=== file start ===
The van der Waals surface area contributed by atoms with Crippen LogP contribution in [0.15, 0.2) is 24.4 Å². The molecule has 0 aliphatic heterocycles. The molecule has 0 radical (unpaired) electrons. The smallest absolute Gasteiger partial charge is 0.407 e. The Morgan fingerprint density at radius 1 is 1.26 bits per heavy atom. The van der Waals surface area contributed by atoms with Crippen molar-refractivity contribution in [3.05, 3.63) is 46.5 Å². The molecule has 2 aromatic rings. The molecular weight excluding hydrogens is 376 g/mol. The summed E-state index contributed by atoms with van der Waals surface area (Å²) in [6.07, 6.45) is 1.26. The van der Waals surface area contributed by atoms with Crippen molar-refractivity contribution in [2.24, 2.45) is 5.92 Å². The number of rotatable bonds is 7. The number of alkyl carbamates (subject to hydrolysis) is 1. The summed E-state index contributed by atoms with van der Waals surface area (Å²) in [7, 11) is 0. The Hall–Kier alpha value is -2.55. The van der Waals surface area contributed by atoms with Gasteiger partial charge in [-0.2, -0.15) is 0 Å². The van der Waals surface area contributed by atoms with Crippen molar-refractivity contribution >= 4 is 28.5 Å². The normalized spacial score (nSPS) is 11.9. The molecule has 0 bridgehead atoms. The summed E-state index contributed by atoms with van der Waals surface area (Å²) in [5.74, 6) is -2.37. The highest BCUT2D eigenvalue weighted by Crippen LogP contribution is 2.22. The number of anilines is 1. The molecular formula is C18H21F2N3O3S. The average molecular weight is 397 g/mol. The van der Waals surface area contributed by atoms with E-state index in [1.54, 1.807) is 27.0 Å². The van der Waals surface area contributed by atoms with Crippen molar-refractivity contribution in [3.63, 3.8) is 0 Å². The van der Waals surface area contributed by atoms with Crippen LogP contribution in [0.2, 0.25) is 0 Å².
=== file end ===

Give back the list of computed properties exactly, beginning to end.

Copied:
The van der Waals surface area contributed by atoms with Crippen LogP contribution in [0.15, 0.2) is 24.4 Å². The molecule has 0 aliphatic heterocycles. The molecule has 0 radical (unpaired) electrons. The smallest absolute Gasteiger partial charge is 0.407 e. The Morgan fingerprint density at radius 1 is 1.26 bits per heavy atom. The van der Waals surface area contributed by atoms with Crippen molar-refractivity contribution in [3.05, 3.63) is 46.5 Å². The molecule has 2 aromatic rings. The molecular weight excluding hydrogens is 376 g/mol. The summed E-state index contributed by atoms with van der Waals surface area (Å²) in [6.07, 6.45) is 1.26. The van der Waals surface area contributed by atoms with Crippen molar-refractivity contribution in [2.24, 2.45) is 5.92 Å². The number of rotatable bonds is 7. The number of alkyl carbamates (subject to hydrolysis) is 1. The summed E-state index contributed by atoms with van der Waals surface area (Å²) in [7, 11) is 0. The Hall–Kier alpha value is -2.55. The van der Waals surface area contributed by atoms with Gasteiger partial charge in [-0.2, -0.15) is 0 Å². The van der Waals surface area contributed by atoms with Crippen molar-refractivity contribution >= 4 is 28.5 Å². The normalized spacial score (nSPS) is 11.9. The molecule has 0 bridgehead atoms. The summed E-state index contributed by atoms with van der Waals surface area (Å²) in [5.74, 6) is -2.37. The highest BCUT2D eigenvalue weighted by Crippen LogP contribution is 2.22. The number of anilines is 1. The molecular formula is C18H21F2N3O3S. The average molecular weight is 397 g/mol. The van der Waals surface area contributed by atoms with E-state index in [1.54, 1.807) is 27.0 Å². The van der Waals surface area contributed by atoms with Crippen molar-refractivity contribution in [3.63, 3.8) is 0 Å². The van der Waals surface area contributed by atoms with Crippen LogP contribution in [0.2, 0.25) is 0 Å².